Our asteroid belt, which is situated between Jupiter and Mars, has traditionally been seen as something of a nuisance. Every once in awhile one of these rocks dislodges itself and heads straight for Earth, what often results in a cataclysmic impact. But ironically, as a new study from the University of Colorado suggests, we may owe our very existence to these chunks of displaced rocks. And according to the researchers, our asteroid belt appears to be unique as far as these things go - what may be contributing to the dearth of life in the galaxy.
Astronomers and astrobiologists are increasingly coming to see asteroid belts as an important component to solar system composition, planet formation, and the emergence of life.
Despite the astronomical chaos produced by impact events, asteroids delivered water, organic compounds, and heavy elements to Earth - what are all crucial for the emerge of life. They were also likely responsible for the formation of our moon (which we know is crucial for seasonal stability), and even the introduction of life itself (via panspermia). Moreover, by virtue of their ability to cause mass extinctions, asteroids may have contributed to crucial periodic phases in the evolution of complex life - the rebooting of life such that intelligence had a chance to get started (what biologist Stephen J. Gould referred to as ‘punctuated equilibrium' phases).
And according to researchers Rebecca Martin (University of Colorado) and Mario Livio (Space Telescope Science Institute in Baltimore, Md.), not every solar system has an asteroid belt like ours - and not by a long shot. In fact, only 4% of all observed solar systems have an asteroid belt that sits past the so-called "snow line" - a celestial demarcation point that divides the inner solar system from the colder outlying regions where volatile materials such as water ice are far enough from the sun to remain intact.
The reason why our asteroid belt resides beyond the snow line is no mystery: Jupiter. And as many astronomers are now discovering, most solar systems have a giant planet that resides well inside the snow line - what may account for the rarity of asteroid belts like ours.
Soon after forming from the sun's primordial protoplanetary disk, the gas giant's tremendous gravity would have prevented nearby materials inside its orbit from coalescing and turning into a planet. Instead, Jupiter caused these materials to collide and break apart - creating fragmented rocks that settled into what eventually became the asteroid belt.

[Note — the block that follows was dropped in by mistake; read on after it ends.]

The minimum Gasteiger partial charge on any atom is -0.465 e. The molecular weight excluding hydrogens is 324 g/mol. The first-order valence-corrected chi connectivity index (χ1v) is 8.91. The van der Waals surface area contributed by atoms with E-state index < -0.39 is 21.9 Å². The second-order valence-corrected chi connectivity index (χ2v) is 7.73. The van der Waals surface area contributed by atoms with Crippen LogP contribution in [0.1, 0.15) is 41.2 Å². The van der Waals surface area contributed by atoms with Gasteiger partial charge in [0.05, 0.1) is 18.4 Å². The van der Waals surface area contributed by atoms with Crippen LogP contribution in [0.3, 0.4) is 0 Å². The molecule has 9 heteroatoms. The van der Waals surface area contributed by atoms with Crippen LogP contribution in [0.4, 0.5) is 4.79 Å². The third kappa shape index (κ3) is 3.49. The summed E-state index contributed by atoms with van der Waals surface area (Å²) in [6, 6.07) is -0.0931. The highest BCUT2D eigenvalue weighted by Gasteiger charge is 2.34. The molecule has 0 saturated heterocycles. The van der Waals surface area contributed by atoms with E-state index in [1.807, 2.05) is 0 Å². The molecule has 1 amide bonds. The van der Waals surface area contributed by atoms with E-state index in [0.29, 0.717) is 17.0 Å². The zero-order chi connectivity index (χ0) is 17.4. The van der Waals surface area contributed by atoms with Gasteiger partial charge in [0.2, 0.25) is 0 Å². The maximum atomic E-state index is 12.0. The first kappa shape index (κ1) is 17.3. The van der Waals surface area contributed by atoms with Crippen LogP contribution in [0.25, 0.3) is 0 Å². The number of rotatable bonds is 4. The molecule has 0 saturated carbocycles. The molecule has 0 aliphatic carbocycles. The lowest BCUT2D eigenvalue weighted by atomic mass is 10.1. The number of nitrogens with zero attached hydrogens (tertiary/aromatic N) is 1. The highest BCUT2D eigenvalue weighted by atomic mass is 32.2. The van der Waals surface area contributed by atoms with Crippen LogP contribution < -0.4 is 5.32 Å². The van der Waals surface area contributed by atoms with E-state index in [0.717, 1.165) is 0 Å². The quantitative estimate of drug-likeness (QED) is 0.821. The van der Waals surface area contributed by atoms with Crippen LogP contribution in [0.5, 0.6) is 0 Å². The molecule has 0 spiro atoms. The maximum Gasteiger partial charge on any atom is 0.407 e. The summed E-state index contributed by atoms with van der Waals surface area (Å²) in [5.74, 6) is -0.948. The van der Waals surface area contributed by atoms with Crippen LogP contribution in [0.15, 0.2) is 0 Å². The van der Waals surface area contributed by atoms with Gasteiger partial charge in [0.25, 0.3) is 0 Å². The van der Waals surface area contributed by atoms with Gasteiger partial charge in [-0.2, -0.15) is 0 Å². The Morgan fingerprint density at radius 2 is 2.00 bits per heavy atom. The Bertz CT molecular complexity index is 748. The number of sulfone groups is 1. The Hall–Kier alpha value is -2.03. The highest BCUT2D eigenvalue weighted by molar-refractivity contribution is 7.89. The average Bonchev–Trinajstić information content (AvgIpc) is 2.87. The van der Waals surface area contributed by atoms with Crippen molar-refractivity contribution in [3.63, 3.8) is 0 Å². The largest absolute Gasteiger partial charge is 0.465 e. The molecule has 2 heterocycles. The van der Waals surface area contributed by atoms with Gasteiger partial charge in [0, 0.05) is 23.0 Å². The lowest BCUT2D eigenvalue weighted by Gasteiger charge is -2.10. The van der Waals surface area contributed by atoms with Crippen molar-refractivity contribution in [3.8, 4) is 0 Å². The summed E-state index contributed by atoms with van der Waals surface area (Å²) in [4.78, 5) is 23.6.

But not only that, the presence of Jupiter was, owing to its size, orbit, and time of formation, crucial to the composition of the asteroid belt itself - a structure that contains millions of rocks, metals, and bits of ice. Its orbit is such that it only gently perturbs the asteroid belt. This is important because if it ventured too close, or even through the asteroid belt, it would have scattered the asteroids (no asteroids, no life on planets in the habitable zone - as contradictory as that might sound). Similarly, if it was too far, the asteroid belt would have remained massive and dense - which would have resulted in far too many impact events (thus making evolution difficult, if not impossible).
And what's fascinating about Martin and Livio's analysis is their suggestion that every solar system has an asteroid belt at roughly the exact same location just beyond the snow line. What varies, however, is whether or not a solar system has a gas giant to mould its composition. The scientists theorize that, owing to Jupiter, our asteroid belt is 1% the size of its original mass - a kind of Goldilocks figure that may be a key factor to life emerging and prospering in the solar system.
Consequently, the researchers suggest that astrobiologists should concentrate their searches in those solar systems where a giant planet resides outside the snow line.
You can read the entire study at Monthly Notices of the Royal Astronomical Society.
Image: NASA/ESA/A. Feild, STScI.